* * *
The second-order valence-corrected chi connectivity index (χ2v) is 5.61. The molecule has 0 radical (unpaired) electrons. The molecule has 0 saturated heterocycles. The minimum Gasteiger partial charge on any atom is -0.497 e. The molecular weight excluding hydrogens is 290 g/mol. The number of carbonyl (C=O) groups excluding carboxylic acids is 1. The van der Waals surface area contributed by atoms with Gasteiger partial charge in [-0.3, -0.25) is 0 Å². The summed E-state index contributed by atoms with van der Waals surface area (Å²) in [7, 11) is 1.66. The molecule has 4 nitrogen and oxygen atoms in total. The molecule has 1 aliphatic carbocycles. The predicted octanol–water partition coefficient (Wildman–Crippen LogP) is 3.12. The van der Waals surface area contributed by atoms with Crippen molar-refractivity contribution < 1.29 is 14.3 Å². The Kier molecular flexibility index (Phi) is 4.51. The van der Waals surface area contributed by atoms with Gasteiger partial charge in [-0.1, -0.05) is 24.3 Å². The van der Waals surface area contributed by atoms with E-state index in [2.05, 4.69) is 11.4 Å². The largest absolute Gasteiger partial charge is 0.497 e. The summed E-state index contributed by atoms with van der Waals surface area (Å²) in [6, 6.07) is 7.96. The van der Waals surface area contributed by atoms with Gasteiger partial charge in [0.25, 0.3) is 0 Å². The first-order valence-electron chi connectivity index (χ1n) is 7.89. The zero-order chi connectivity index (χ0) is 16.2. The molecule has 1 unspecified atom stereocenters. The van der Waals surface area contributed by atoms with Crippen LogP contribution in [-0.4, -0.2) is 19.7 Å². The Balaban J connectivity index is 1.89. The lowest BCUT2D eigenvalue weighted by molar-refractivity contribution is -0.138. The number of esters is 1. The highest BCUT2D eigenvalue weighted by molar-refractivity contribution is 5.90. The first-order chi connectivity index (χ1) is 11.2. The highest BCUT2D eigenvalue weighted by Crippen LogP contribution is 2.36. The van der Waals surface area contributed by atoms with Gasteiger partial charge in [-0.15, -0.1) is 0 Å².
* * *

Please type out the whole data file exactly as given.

The second-order valence-corrected chi connectivity index (χ2v) is 5.61. The molecule has 0 radical (unpaired) electrons. The molecule has 0 saturated heterocycles. The minimum Gasteiger partial charge on any atom is -0.497 e. The molecular weight excluding hydrogens is 290 g/mol. The number of carbonyl (C=O) groups excluding carboxylic acids is 1. The van der Waals surface area contributed by atoms with Gasteiger partial charge in [-0.3, -0.25) is 0 Å². The summed E-state index contributed by atoms with van der Waals surface area (Å²) in [7, 11) is 1.66. The molecule has 4 nitrogen and oxygen atoms in total. The molecule has 1 aliphatic carbocycles. The predicted octanol–water partition coefficient (Wildman–Crippen LogP) is 3.12. The van der Waals surface area contributed by atoms with Crippen molar-refractivity contribution < 1.29 is 14.3 Å². The Kier molecular flexibility index (Phi) is 4.51. The van der Waals surface area contributed by atoms with Gasteiger partial charge in [-0.1, -0.05) is 24.3 Å². The van der Waals surface area contributed by atoms with E-state index in [2.05, 4.69) is 11.4 Å². The largest absolute Gasteiger partial charge is 0.497 e. The summed E-state index contributed by atoms with van der Waals surface area (Å²) in [6, 6.07) is 7.96. The van der Waals surface area contributed by atoms with Gasteiger partial charge in [0.25, 0.3) is 0 Å². The first-order valence-electron chi connectivity index (χ1n) is 7.89. The zero-order chi connectivity index (χ0) is 16.2. The molecule has 1 unspecified atom stereocenters. The van der Waals surface area contributed by atoms with Crippen LogP contribution in [-0.4, -0.2) is 19.7 Å². The Balaban J connectivity index is 1.89. The lowest BCUT2D eigenvalue weighted by molar-refractivity contribution is -0.138. The number of esters is 1. The highest BCUT2D eigenvalue weighted by molar-refractivity contribution is 5.90. The first-order chi connectivity index (χ1) is 11.2. The highest BCUT2D eigenvalue weighted by Crippen LogP contribution is 2.36. The van der Waals surface area contributed by atoms with Gasteiger partial charge in [-0.15, -0.1) is 0 Å².